But then also we have no problems being like, "Hey, come here." We have conversations during our sets. If we're winning or it's close, we'll be talking about like, "Hey, I think maybe after 10-15 more seconds, we should swap opponents. Because they're going to be flustered since we don't want them to get patterns and we're just going annoy them." Or, "Let's double team this person and just ignore the other person." Even if we disagree, both of us are good at talking while playing so it doesn't make us do worse. So we're talking while we're playing to map out what we want to do.

 

Also, Snake is broken in doubles—I think he's probably the best character in doubles, or at least top three. And I trust him because he's really good in a lot of situations. And Pikachu and Snake are a good combination because Snake's flaw is, "Sometimes I get hit and I die or take a bunch of damage." And Pikachu has Quick Attack to get to where I need to go and also has Thunder to make a wall for him to land.

 

Friendship is obviously the biggest one. We've been teaming consistently since 2009. It's just really fun. We both like doubles. It's just really fun to like do something and perform well with your best friend.

 

Why, in your mind, are Light and Marss so dominant as a doubles pair?

 

The reason that they're ridiculous is one, they both play incredibly fast characters. So if one of them needs help, the other one's immediately there. Their decision-making of when to have two separate one-on-ones and when to do team combos is the smoothest and most seamless transition.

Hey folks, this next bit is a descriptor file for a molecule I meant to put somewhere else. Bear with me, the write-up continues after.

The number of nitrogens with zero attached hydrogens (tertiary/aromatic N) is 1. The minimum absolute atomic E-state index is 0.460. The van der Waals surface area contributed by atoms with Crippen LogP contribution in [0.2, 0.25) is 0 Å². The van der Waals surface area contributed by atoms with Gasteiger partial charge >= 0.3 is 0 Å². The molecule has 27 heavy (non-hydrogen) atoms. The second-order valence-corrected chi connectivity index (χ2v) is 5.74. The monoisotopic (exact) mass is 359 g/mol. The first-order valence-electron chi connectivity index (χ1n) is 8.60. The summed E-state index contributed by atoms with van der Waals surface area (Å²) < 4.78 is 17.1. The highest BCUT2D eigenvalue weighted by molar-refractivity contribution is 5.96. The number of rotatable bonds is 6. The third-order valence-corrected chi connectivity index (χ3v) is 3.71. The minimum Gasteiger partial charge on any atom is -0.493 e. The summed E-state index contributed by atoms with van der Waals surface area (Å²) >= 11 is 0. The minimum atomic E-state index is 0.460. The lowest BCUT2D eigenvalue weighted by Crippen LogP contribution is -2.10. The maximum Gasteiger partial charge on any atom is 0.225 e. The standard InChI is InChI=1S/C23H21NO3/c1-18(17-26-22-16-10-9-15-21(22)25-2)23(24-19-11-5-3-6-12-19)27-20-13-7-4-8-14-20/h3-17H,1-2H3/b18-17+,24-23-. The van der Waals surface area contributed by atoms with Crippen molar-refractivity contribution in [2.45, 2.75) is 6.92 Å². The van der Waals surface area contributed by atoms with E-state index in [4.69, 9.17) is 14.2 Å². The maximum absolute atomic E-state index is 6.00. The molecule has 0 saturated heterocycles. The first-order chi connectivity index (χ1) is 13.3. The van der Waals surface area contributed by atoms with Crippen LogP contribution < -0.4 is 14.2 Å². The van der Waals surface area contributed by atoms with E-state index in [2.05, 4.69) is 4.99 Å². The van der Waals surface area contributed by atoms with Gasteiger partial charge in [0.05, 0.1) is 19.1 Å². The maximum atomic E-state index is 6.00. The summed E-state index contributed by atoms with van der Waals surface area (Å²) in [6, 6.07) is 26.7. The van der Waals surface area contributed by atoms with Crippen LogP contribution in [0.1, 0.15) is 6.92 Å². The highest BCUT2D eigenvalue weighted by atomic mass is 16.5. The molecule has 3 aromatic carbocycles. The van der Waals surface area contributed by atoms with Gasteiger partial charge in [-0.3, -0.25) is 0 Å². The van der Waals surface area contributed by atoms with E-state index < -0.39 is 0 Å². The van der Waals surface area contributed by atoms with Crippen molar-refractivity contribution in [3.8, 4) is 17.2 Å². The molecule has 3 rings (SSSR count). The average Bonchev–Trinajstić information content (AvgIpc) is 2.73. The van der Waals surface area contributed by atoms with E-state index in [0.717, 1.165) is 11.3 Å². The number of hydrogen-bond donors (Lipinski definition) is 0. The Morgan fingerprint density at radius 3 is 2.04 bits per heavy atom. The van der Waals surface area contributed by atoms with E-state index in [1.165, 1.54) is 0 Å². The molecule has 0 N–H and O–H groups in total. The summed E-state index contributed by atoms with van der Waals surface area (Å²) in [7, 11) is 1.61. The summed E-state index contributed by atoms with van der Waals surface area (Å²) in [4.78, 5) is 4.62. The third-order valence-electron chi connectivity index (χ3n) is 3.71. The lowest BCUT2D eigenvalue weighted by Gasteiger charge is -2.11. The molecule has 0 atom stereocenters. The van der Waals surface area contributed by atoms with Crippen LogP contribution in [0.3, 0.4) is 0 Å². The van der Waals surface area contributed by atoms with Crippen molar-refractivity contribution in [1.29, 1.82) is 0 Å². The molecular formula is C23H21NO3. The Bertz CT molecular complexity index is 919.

There are so many times that either could get bigger combos, and then they end it with just like a back-air, or someone just gets someone' off stage and then they immediately run to the other person and end up dealing 70% to them. They're offstage, the other person came back to try to help, now they 70% them—there's so many times that you can't ever have momentum against them. It feels impossible.

 

And I'm someone that's really good at edge-guarding and pretty good at both matchups. So I understand it, but then sometimes I just get hit. Or sometimes I'm 2v1'ing them or sometimes have to run after my partner, but then because both of them are really good at burst options, they're like "I see that you're coming, so I'm going to do one more move, and then just turn around and fight you." And then they'll both switch, and the other person's scared because they were getting bodied. So they airdodge offstage or recover low, and that gives them seven seconds to fight just me. And if I run away then me and my teammate are in a bad position. We just lose.